3.7. Limit of Detection and Limit of Quantification (LOD and LOQ)

Limit of Detection (LOD) was calculated based on the standard deviation of the response and the slope, as described in Section 2.5.6. The detection limit (DL) is expressed as shown in (2).

Based on the placebo response and linear equation of calibration curve (Section 3.3), LOD was found to be 0.07 µg/mL of nicotine.

Limit of quantitation (LOQ) was calculated based on visual evaluation. The minimum known concentration of nicotine which can be analyzed quantitatively with acceptable accuracy and precision using current method was found to be 0.45 µg/mL of nicotine. The accuracy and precision were performed at LOQ level . % recovery was found to be within 90 to 110% and % RSD of all six preparations was NMT 10.0. Results are mentioned in Table 9.

Table 9: Accuracy and precision at LOQ level.
3.8. System Suitability

System suitability test was performed by running six injections of standard at assay level. % RSD of the response of six injections was found to be NMT 1.0. USP limits for theoretical plate count (NLT 2000) and peak tailing (NMT 2.0) were applied. The system suitability test of the current method passed all USP criteria (Table 10).

Table 10: System suitability test.

4. Conclusion

An alternative standardized HPLC method for analysis of nicotine in e-liquids has been developed. The method has been fully validated as per ICH and USP guidelines. The method is found to be specific for nicotine as determined by peak purity criteria. The method has been tested for stability, accuracy, and precision for quantification of nicotine in e-liquids. Linearity of the method has been achieved over a wide range of 0.4 to 500 µg/ml of nicotine concentration. Thus, the method can be used to measure e-liquids with concentration ranging from 1 to >50 mg/mL. Since e-liquids are available in the market with a variety of flavoring combinations, a fixed composition of mobile phase may not work for separation of nicotine from all flavoring agents. Therefore, we tested the method for robustness parameters of change in flow rate, column oven temperature, and organic phase composition. After achieving the nicotine peak purity by successfully passing the robustness parameters, we are concluding that the proposed HPLC method for analysis of nicotine in e-liquids is flexible with accuracy over a wide variety of e-liquids in the market.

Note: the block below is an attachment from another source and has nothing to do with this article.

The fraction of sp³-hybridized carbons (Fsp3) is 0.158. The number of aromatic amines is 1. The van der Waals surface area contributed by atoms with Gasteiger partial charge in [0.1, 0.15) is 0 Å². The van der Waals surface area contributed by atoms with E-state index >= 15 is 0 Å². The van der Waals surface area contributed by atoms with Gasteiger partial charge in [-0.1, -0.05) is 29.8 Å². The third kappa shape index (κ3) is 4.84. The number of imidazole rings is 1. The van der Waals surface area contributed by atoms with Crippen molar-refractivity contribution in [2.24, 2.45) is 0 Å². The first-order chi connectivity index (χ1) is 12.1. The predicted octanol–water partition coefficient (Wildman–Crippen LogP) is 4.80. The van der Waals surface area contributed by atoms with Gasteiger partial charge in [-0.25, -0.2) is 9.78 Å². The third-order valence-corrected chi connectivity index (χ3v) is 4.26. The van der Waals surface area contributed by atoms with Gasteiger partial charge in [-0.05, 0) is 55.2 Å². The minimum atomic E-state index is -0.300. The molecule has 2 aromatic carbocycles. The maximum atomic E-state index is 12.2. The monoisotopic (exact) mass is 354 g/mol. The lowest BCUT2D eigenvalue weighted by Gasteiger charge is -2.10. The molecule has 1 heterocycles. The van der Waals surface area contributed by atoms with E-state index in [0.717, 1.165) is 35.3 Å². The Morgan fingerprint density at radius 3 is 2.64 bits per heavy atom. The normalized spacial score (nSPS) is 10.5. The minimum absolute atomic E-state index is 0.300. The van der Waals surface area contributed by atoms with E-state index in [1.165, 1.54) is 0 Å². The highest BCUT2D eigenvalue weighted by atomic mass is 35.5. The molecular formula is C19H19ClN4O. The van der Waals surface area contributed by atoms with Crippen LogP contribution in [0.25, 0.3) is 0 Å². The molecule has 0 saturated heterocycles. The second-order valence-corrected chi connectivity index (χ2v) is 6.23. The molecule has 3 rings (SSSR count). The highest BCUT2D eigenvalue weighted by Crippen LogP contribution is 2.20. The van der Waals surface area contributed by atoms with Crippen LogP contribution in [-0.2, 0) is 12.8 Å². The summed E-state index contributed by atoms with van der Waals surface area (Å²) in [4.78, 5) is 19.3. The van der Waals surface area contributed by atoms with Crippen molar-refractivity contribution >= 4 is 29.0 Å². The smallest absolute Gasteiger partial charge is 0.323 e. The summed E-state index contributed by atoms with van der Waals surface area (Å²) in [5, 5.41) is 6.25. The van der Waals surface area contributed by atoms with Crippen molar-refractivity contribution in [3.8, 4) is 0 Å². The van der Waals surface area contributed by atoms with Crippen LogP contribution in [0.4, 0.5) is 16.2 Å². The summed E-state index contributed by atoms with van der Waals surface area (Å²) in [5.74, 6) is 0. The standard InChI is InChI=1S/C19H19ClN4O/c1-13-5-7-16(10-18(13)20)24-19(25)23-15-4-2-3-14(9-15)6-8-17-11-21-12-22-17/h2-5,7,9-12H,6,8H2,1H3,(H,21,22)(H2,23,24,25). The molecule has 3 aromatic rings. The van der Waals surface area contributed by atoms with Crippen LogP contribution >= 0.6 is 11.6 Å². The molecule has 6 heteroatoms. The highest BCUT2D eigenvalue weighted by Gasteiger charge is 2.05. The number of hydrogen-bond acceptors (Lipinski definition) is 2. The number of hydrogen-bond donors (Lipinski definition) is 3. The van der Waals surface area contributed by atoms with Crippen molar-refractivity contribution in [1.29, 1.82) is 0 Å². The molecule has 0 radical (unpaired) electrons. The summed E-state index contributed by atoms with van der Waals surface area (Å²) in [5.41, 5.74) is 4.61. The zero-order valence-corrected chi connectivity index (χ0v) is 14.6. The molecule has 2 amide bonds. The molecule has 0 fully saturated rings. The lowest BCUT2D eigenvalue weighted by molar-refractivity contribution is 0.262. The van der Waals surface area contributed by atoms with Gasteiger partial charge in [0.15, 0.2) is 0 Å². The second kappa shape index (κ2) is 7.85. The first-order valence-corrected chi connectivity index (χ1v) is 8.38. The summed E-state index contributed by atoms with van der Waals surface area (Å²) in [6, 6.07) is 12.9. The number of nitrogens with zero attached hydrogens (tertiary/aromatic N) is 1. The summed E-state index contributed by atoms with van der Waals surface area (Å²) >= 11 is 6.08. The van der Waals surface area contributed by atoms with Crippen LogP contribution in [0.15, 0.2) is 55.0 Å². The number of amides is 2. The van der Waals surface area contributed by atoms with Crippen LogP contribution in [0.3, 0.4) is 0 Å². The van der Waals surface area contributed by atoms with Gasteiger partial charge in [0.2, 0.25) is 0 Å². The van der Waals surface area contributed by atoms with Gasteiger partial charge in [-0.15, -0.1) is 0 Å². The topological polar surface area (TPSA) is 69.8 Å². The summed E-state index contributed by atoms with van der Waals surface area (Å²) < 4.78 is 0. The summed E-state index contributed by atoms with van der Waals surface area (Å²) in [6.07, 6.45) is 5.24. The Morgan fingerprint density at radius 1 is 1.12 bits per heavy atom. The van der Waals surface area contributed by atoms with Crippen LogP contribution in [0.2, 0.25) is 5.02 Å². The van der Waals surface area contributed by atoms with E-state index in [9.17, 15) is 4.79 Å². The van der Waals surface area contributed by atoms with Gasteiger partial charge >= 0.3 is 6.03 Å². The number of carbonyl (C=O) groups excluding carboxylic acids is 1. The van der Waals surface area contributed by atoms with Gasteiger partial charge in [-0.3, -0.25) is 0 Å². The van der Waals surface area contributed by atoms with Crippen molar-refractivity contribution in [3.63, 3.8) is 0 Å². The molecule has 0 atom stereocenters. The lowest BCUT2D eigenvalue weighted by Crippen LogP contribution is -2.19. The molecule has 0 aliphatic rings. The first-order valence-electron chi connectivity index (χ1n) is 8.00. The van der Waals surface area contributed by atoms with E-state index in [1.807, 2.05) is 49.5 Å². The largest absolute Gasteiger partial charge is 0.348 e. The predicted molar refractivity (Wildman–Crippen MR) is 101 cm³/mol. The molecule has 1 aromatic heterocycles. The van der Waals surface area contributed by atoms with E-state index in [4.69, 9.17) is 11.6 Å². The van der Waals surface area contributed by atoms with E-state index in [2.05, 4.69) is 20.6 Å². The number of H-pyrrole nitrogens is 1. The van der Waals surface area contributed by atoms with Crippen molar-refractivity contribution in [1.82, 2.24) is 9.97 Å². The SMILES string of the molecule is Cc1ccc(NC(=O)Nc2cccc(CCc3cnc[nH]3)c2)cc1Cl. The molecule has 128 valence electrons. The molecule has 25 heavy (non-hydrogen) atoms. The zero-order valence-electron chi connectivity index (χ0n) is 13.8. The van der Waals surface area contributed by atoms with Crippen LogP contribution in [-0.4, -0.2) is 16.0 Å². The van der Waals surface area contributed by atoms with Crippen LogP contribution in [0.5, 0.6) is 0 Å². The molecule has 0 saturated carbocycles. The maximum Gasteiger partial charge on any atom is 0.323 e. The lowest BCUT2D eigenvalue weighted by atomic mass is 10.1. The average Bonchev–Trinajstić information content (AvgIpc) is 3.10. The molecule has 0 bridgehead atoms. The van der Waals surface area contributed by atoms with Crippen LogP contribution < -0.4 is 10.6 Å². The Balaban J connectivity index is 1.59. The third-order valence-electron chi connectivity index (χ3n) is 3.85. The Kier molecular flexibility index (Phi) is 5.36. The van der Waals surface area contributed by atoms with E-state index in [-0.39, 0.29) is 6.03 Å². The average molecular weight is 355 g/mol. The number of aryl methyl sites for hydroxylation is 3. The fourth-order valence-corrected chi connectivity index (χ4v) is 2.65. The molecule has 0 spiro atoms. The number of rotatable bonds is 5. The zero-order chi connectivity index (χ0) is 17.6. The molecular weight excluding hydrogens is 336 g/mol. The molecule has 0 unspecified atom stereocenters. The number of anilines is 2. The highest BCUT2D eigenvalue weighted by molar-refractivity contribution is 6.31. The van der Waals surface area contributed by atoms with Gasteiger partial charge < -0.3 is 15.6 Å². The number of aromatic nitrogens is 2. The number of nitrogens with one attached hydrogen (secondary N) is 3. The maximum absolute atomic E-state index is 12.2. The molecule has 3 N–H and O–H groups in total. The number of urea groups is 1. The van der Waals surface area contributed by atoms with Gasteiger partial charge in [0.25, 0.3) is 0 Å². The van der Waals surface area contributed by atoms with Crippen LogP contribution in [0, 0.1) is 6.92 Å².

Abbreviations

NMT:Not more than
NLT:Not less than
ND:Not detected
RSD:Relative standard deviation
LOD:Limit of detection
LOQ:Limit of quantitation.

Data Availability

The data used to support the findings of this study are available from the corresponding author upon request.

Disclosure

The content is solely the responsibility of the authors and does not necessarily represent the views of the NIH or the FDA.

Conflicts of Interest

Leon Kosmider works as an expert for the Polish National Committee for Standardization and for the European Committee for standardization of requirements and test methods for e-liquids and emissions. Leon Kosmider was also an employee of the Institute of Occupational Medicine and Environmental Health in Poland. One of the institute’s objectives is outsourcing for the industrial sector, including manufacturers of e-cigarettes. However, this has no influence on the study design. Other authors declare no conflicts of interest.

Acknowledgments

Leon Kosmider is supported by the National Institute on Drug Abuse of the National Institutes of Health under Award no. P50DA036105 and the Center for Tobacco Products of the U.S. Food and Drug Administration.